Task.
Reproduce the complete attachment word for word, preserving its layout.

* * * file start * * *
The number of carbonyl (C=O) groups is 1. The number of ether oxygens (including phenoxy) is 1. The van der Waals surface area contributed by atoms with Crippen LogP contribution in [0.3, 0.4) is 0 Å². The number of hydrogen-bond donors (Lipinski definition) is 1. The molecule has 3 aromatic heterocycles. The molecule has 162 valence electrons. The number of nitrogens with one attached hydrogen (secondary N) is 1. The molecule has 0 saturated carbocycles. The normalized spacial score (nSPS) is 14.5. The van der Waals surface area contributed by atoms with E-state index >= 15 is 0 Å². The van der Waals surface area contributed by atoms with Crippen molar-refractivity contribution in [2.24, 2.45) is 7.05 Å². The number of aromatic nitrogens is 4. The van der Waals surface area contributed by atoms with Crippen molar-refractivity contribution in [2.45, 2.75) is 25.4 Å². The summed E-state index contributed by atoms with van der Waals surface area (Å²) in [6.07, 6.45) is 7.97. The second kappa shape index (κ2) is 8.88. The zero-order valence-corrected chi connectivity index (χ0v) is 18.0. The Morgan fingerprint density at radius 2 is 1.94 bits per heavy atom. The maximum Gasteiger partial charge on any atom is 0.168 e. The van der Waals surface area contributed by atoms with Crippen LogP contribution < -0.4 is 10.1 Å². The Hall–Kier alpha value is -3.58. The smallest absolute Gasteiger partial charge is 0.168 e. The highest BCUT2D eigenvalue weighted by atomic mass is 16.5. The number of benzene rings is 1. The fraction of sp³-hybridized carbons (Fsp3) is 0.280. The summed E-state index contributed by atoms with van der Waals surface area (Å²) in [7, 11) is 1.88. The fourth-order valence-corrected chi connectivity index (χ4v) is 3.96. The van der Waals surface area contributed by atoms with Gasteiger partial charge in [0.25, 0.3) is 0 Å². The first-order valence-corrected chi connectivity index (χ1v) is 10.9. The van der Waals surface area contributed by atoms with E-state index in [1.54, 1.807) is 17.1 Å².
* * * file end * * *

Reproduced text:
The number of carbonyl (C=O) groups is 1. The number of ether oxygens (including phenoxy) is 1. The van der Waals surface area contributed by atoms with Crippen LogP contribution in [0.3, 0.4) is 0 Å². The number of hydrogen-bond donors (Lipinski definition) is 1. The molecule has 3 aromatic heterocycles. The molecule has 162 valence electrons. The number of nitrogens with one attached hydrogen (secondary N) is 1. The molecule has 0 saturated carbocycles. The normalized spacial score (nSPS) is 14.5. The van der Waals surface area contributed by atoms with E-state index >= 15 is 0 Å². The van der Waals surface area contributed by atoms with Crippen molar-refractivity contribution in [2.24, 2.45) is 7.05 Å². The number of aromatic nitrogens is 4. The van der Waals surface area contributed by atoms with Crippen molar-refractivity contribution in [2.45, 2.75) is 25.4 Å². The summed E-state index contributed by atoms with van der Waals surface area (Å²) in [6.07, 6.45) is 7.97. The second kappa shape index (κ2) is 8.88. The zero-order valence-corrected chi connectivity index (χ0v) is 18.0. The Morgan fingerprint density at radius 2 is 1.94 bits per heavy atom. The maximum Gasteiger partial charge on any atom is 0.168 e. The van der Waals surface area contributed by atoms with Crippen LogP contribution < -0.4 is 10.1 Å². The Hall–Kier alpha value is -3.58. The smallest absolute Gasteiger partial charge is 0.168 e. The highest BCUT2D eigenvalue weighted by atomic mass is 16.5. The number of benzene rings is 1. The fraction of sp³-hybridized carbons (Fsp3) is 0.280. The summed E-state index contributed by atoms with van der Waals surface area (Å²) in [7, 11) is 1.88. The fourth-order valence-corrected chi connectivity index (χ4v) is 3.96. The van der Waals surface area contributed by atoms with Gasteiger partial charge in [0.25, 0.3) is 0 Å². The first-order valence-corrected chi connectivity index (χ1v) is 10.9. The van der Waals surface area contributed by atoms with E-state index in [1.54, 1.807) is 17.1 Å².